Close up of a hand pulling a bottle out of mud

A Mudlarking Find linked to a Famous Football Club!

A black and white photo of the Arsenal Football Club taken in the late 19th Century

Little did I know when I found this intact codd bottle peeking out of the mud that it would take me to the remains of a football stadium built in the late 19th century for a now rather famous club! 

Close up of a hand pulling a bottle out of mud

On researching the embossed lettering on the bottle “G. P Weaver – Plumstead” I found myself reading all about the Invicta stadium in Plumstead, South East London. Invicta was Arsenal football club's first real stadium from 1890 to 1893. Well that’s very interesting I hear you say, but how is the bottle related to Arsenal’s football stadium!?

Split image showing a hand holding a bottle with the inscription 'G.P. WEAVER PLUMSTEAD' over water and the same bottle alone on a dark background

G.P. Weaver (George Pike Weaver) of Plumstead was not only a mineral water manufacturer and a pub magnate, but he actually built Invicta stadium back in 1890 (with the help of fifty men and horses and carts) after buying some land in Plumstead.

 He then charged two hundred pounds per year in rent to Arsenal who weren't professional at that time and who moved into Invicta from Manor Ground. All was well for a while, but in 1891 when Arsenal became professional, George Pike Weaver put the rent up to three hundred and fifty pounds per year, and he also tried to take the club over. This didn’t go down well with Arsenal and it wasn’t long before they fell out with George.

Two images side by side, on the left is an original notice that reads 'G.P. WEAVER, THE ORIGINAL MINERAL WATER MANUFACTORY, 80, HIGH STREET, PLUMSTEAD. Every description of Aerated Waters, Summer and Winter Drinks. Orders by Post promptly executed. Text below this reads 'George Pike Weaver also Arsenal's Landlord from 1890 to 1893 when they moved to Invicta Stadium from Manor Ground. On the right there are two images of a map of Plumstead. Text on top has a red arrow pointing to the map and reads 'In 1896 Invicta, the stadium that George built was demolished & houses were built on the land'. Text below reads 'However, there remains some of the original 130 year old concrete terracing. So...we set off to find it!'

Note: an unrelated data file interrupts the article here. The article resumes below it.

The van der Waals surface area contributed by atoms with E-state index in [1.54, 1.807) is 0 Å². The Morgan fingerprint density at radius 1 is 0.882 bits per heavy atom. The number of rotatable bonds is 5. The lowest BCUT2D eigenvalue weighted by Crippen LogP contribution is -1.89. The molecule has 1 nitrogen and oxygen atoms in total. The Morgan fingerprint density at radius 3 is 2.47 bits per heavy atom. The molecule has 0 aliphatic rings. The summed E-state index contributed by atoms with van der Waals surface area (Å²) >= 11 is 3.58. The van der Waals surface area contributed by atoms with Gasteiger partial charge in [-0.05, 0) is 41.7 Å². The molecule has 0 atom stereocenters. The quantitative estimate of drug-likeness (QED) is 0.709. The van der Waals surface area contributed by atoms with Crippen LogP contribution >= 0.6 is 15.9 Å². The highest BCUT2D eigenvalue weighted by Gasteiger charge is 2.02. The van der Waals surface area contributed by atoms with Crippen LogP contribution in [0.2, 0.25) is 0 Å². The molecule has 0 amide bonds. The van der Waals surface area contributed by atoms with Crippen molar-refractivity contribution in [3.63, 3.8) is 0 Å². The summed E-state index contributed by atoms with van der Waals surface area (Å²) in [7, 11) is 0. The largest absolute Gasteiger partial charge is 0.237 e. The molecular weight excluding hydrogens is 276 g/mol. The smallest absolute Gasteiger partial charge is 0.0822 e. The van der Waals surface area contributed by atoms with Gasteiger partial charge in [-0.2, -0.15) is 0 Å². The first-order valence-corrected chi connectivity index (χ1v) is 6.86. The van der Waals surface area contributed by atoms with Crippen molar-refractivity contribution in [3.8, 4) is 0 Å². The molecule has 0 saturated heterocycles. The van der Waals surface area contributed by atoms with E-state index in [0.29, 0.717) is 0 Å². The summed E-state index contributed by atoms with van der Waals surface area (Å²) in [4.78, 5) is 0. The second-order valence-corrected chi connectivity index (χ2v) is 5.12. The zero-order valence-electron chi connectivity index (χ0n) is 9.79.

Finally, by the end of 1893, Arsenal moved back to their original stadium, Manor Ground. George failed to find another club to rent Invicta to and it fell into disrepair. In 1896 it was demolished and the land redeveloped with housing, which is still there to this day.

Black and White image of the late 19th Century Arsenal Football Club squad posing with trophies

That is not the end of the story though.  I was interested to find out that in just a few of the gardens of Plumstead (near Hector Street and Mineral Street - yes, named after Weaver's mineral water), there are some of the original concrete terraces from Invicta- over 130 years old. I set out to find them with my son Angelo. And find them we did - in the garden of a gentleman called Dinesh!  After knocking on Dinesh’s door and explaining that we hoped to find and photograph the old remaining terraces, he kindly let us in and showed us what remains of Invicta in his back garden.

A 19th Century G.P.WEAVER OF PLUMSTEAD mineral water bottle sat on a terrace step of the old Invicta stadium with a swing in the foreground and text at the top that reads '130 year old concrete terracing from the Invicta Stadium built by George Pike Weaver in 1890

Of course I took George Pike Weaver's mineral water bottle with me to reunite him for a while with the stadium he built back in 1890. You never know where a Thames find will take you. Mudlarking shines a light on these forgotten stories. In this YouTube video https://youtu.be/vDDkWDM8Dwk?si=iH7sEmuVfbiPrcto you can see me find this beautiful little codd bottle and see our visit to Dinesh’s garden!  Arsenal has come a long way since Invicta and has moved right across to the other side of London!

About Tideline Art

Meet Nicola White, mudlark and creator of Tideline Art. Nicola regularly posts videos to her YouTube channel, showcasing her incredible treasures and finds. Over the course of the next 12 months, Nicola will be sharing her fascinating stories and finds with us on the Muck Boot blog!

When I first moved to London over twenty years ago from Cornwall, I had no idea that the River Thames would open up such a fascinating and magical world, and that when the tide went out, its muddy banks would reveal to me a wealth of historical secrets and characters from the past. I was used to beachcombing on windswept beaches in Cornwall, but it never occurred to me that something similar might be possible in an urban setting such as London.

 

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Related Product - https://muckbootcompany.co.uk/collections/arctic-sport-ii

 

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